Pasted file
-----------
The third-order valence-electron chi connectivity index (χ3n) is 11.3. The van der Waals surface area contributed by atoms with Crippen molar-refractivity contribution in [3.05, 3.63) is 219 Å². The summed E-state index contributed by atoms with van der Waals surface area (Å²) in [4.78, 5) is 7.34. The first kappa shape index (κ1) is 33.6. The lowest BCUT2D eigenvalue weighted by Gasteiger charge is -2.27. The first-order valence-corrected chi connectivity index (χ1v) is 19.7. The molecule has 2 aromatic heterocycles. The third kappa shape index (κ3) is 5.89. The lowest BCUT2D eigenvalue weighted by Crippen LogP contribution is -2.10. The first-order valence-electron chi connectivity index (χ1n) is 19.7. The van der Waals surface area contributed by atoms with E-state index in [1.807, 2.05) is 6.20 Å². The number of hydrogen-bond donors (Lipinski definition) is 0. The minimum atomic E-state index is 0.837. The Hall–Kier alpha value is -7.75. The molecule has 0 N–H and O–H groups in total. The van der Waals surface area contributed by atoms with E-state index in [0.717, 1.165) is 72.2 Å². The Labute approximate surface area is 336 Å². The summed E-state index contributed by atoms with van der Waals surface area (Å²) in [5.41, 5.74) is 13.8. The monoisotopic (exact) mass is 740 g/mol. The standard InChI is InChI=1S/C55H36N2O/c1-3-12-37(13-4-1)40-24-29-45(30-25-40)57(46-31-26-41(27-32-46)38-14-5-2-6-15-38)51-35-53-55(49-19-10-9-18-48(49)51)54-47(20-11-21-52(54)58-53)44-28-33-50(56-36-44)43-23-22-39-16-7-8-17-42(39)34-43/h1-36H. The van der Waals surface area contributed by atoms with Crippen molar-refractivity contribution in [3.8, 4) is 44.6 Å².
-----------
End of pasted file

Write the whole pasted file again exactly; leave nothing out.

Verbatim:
The third-order valence-electron chi connectivity index (χ3n) is 11.3. The van der Waals surface area contributed by atoms with Crippen molar-refractivity contribution in [3.05, 3.63) is 219 Å². The summed E-state index contributed by atoms with van der Waals surface area (Å²) in [4.78, 5) is 7.34. The first kappa shape index (κ1) is 33.6. The lowest BCUT2D eigenvalue weighted by Gasteiger charge is -2.27. The first-order valence-corrected chi connectivity index (χ1v) is 19.7. The molecule has 2 aromatic heterocycles. The third kappa shape index (κ3) is 5.89. The lowest BCUT2D eigenvalue weighted by Crippen LogP contribution is -2.10. The first-order valence-electron chi connectivity index (χ1n) is 19.7. The van der Waals surface area contributed by atoms with E-state index in [1.807, 2.05) is 6.20 Å². The number of hydrogen-bond donors (Lipinski definition) is 0. The minimum atomic E-state index is 0.837. The Hall–Kier alpha value is -7.75. The molecule has 0 N–H and O–H groups in total. The van der Waals surface area contributed by atoms with E-state index in [0.717, 1.165) is 72.2 Å². The Labute approximate surface area is 336 Å². The summed E-state index contributed by atoms with van der Waals surface area (Å²) in [5.41, 5.74) is 13.8. The monoisotopic (exact) mass is 740 g/mol. The standard InChI is InChI=1S/C55H36N2O/c1-3-12-37(13-4-1)40-24-29-45(30-25-40)57(46-31-26-41(27-32-46)38-14-5-2-6-15-38)51-35-53-55(49-19-10-9-18-48(49)51)54-47(20-11-21-52(54)58-53)44-28-33-50(56-36-44)43-23-22-39-16-7-8-17-42(39)34-43/h1-36H. The van der Waals surface area contributed by atoms with Crippen molar-refractivity contribution in [3.8, 4) is 44.6 Å².